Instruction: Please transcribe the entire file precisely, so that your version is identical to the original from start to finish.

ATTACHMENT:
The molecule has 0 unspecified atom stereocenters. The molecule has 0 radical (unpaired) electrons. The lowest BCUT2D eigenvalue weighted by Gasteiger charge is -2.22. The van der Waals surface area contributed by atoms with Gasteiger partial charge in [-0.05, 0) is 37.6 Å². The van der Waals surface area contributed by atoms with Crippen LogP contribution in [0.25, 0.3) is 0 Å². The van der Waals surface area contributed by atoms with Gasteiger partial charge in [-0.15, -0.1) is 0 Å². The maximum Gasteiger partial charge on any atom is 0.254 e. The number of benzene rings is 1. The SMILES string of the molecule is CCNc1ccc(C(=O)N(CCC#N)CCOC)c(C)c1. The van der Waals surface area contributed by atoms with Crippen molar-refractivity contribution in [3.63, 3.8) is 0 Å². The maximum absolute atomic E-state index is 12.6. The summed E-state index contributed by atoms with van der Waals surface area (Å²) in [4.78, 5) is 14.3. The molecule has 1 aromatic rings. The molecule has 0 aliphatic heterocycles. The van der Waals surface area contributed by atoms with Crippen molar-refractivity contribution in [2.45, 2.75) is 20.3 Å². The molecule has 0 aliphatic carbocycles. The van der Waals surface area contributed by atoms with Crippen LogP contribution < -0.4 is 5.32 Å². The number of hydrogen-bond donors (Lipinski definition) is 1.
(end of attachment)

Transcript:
The molecule has 0 unspecified atom stereocenters. The molecule has 0 radical (unpaired) electrons. The lowest BCUT2D eigenvalue weighted by Gasteiger charge is -2.22. The van der Waals surface area contributed by atoms with Gasteiger partial charge in [-0.05, 0) is 37.6 Å². The van der Waals surface area contributed by atoms with Crippen LogP contribution in [0.25, 0.3) is 0 Å². The van der Waals surface area contributed by atoms with Gasteiger partial charge in [-0.15, -0.1) is 0 Å². The maximum Gasteiger partial charge on any atom is 0.254 e. The number of benzene rings is 1. The SMILES string of the molecule is CCNc1ccc(C(=O)N(CCC#N)CCOC)c(C)c1. The van der Waals surface area contributed by atoms with Crippen molar-refractivity contribution in [3.63, 3.8) is 0 Å². The maximum absolute atomic E-state index is 12.6. The summed E-state index contributed by atoms with van der Waals surface area (Å²) in [4.78, 5) is 14.3. The molecule has 1 aromatic rings. The molecule has 0 aliphatic heterocycles. The van der Waals surface area contributed by atoms with Crippen molar-refractivity contribution in [2.45, 2.75) is 20.3 Å². The molecule has 0 aliphatic carbocycles. The van der Waals surface area contributed by atoms with Crippen LogP contribution < -0.4 is 5.32 Å². The number of hydrogen-bond donors (Lipinski definition) is 1.